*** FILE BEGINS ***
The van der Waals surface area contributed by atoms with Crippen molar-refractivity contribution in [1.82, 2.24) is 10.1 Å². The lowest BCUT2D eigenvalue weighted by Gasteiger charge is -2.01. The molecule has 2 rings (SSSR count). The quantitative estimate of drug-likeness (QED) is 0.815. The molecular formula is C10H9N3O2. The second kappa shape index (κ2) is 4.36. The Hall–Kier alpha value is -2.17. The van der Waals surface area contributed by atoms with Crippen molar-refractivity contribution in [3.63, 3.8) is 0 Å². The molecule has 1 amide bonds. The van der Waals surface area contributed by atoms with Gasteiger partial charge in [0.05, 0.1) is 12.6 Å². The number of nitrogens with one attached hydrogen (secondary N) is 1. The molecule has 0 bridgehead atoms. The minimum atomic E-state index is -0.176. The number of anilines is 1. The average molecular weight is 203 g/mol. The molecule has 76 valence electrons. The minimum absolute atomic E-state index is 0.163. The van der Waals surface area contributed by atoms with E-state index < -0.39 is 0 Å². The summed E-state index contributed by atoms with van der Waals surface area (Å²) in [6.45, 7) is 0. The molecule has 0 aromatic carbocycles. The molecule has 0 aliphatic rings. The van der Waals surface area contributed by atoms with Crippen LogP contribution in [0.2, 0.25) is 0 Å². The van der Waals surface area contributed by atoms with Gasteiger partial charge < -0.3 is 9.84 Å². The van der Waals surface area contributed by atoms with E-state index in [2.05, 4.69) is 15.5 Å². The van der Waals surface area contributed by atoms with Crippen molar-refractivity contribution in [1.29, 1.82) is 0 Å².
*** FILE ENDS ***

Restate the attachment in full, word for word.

The van der Waals surface area contributed by atoms with Crippen molar-refractivity contribution in [1.82, 2.24) is 10.1 Å². The lowest BCUT2D eigenvalue weighted by Gasteiger charge is -2.01. The molecule has 2 rings (SSSR count). The quantitative estimate of drug-likeness (QED) is 0.815. The molecular formula is C10H9N3O2. The second kappa shape index (κ2) is 4.36. The Hall–Kier alpha value is -2.17. The van der Waals surface area contributed by atoms with Crippen molar-refractivity contribution in [3.63, 3.8) is 0 Å². The molecule has 1 amide bonds. The van der Waals surface area contributed by atoms with Gasteiger partial charge in [0.05, 0.1) is 12.6 Å². The number of nitrogens with one attached hydrogen (secondary N) is 1. The molecule has 0 bridgehead atoms. The minimum atomic E-state index is -0.176. The number of anilines is 1. The average molecular weight is 203 g/mol. The molecule has 76 valence electrons. The minimum absolute atomic E-state index is 0.163. The van der Waals surface area contributed by atoms with E-state index < -0.39 is 0 Å². The summed E-state index contributed by atoms with van der Waals surface area (Å²) in [6.45, 7) is 0. The molecule has 0 aromatic carbocycles. The molecule has 0 aliphatic rings. The van der Waals surface area contributed by atoms with Crippen LogP contribution in [0.2, 0.25) is 0 Å². The van der Waals surface area contributed by atoms with Gasteiger partial charge < -0.3 is 9.84 Å². The van der Waals surface area contributed by atoms with E-state index in [2.05, 4.69) is 15.5 Å². The van der Waals surface area contributed by atoms with Crippen molar-refractivity contribution in [1.29, 1.82) is 0 Å².